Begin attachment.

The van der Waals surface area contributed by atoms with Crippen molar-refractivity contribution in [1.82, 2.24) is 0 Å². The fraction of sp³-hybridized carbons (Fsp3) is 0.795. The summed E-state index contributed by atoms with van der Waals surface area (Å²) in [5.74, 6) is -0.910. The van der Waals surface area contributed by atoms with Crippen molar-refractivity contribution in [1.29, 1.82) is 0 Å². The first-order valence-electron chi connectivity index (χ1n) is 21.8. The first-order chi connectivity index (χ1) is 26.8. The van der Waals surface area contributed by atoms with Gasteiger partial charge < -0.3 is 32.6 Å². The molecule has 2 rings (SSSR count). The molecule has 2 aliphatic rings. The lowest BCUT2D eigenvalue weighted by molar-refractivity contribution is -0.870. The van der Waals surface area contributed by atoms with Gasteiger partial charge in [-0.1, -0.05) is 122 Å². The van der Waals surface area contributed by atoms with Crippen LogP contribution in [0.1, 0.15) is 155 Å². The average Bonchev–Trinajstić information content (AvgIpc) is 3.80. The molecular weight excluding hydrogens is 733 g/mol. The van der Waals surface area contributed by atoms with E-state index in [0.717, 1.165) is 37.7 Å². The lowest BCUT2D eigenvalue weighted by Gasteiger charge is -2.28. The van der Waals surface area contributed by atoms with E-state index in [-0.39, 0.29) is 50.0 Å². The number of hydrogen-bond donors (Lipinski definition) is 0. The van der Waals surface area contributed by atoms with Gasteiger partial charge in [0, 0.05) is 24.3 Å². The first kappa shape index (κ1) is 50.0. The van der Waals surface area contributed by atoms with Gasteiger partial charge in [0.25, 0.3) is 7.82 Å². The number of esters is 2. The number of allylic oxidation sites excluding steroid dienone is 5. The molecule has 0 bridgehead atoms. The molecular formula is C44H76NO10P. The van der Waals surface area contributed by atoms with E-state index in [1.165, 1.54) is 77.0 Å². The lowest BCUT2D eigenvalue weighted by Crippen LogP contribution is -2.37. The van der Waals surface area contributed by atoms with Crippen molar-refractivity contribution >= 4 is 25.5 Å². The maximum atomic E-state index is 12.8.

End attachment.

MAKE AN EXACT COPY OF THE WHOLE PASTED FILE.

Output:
The van der Waals surface area contributed by atoms with Crippen molar-refractivity contribution in [1.82, 2.24) is 0 Å². The fraction of sp³-hybridized carbons (Fsp3) is 0.795. The summed E-state index contributed by atoms with van der Waals surface area (Å²) in [5.74, 6) is -0.910. The van der Waals surface area contributed by atoms with Crippen molar-refractivity contribution in [1.29, 1.82) is 0 Å². The first-order valence-electron chi connectivity index (χ1n) is 21.8. The first-order chi connectivity index (χ1) is 26.8. The van der Waals surface area contributed by atoms with Gasteiger partial charge < -0.3 is 32.6 Å². The molecule has 2 rings (SSSR count). The molecule has 2 aliphatic rings. The lowest BCUT2D eigenvalue weighted by molar-refractivity contribution is -0.870. The van der Waals surface area contributed by atoms with Gasteiger partial charge in [-0.1, -0.05) is 122 Å². The van der Waals surface area contributed by atoms with Crippen LogP contribution in [0.1, 0.15) is 155 Å². The average Bonchev–Trinajstić information content (AvgIpc) is 3.80. The molecular weight excluding hydrogens is 733 g/mol. The van der Waals surface area contributed by atoms with E-state index in [0.717, 1.165) is 37.7 Å². The lowest BCUT2D eigenvalue weighted by Gasteiger charge is -2.28. The van der Waals surface area contributed by atoms with E-state index in [-0.39, 0.29) is 50.0 Å². The number of hydrogen-bond donors (Lipinski definition) is 0. The van der Waals surface area contributed by atoms with Gasteiger partial charge in [0, 0.05) is 24.3 Å². The first kappa shape index (κ1) is 50.0. The van der Waals surface area contributed by atoms with Gasteiger partial charge in [0.25, 0.3) is 7.82 Å². The number of esters is 2. The number of allylic oxidation sites excluding steroid dienone is 5. The molecule has 0 bridgehead atoms. The molecular formula is C44H76NO10P. The van der Waals surface area contributed by atoms with E-state index in [1.165, 1.54) is 77.0 Å². The lowest BCUT2D eigenvalue weighted by Crippen LogP contribution is -2.37. The van der Waals surface area contributed by atoms with Crippen molar-refractivity contribution >= 4 is 25.5 Å². The maximum atomic E-state index is 12.8.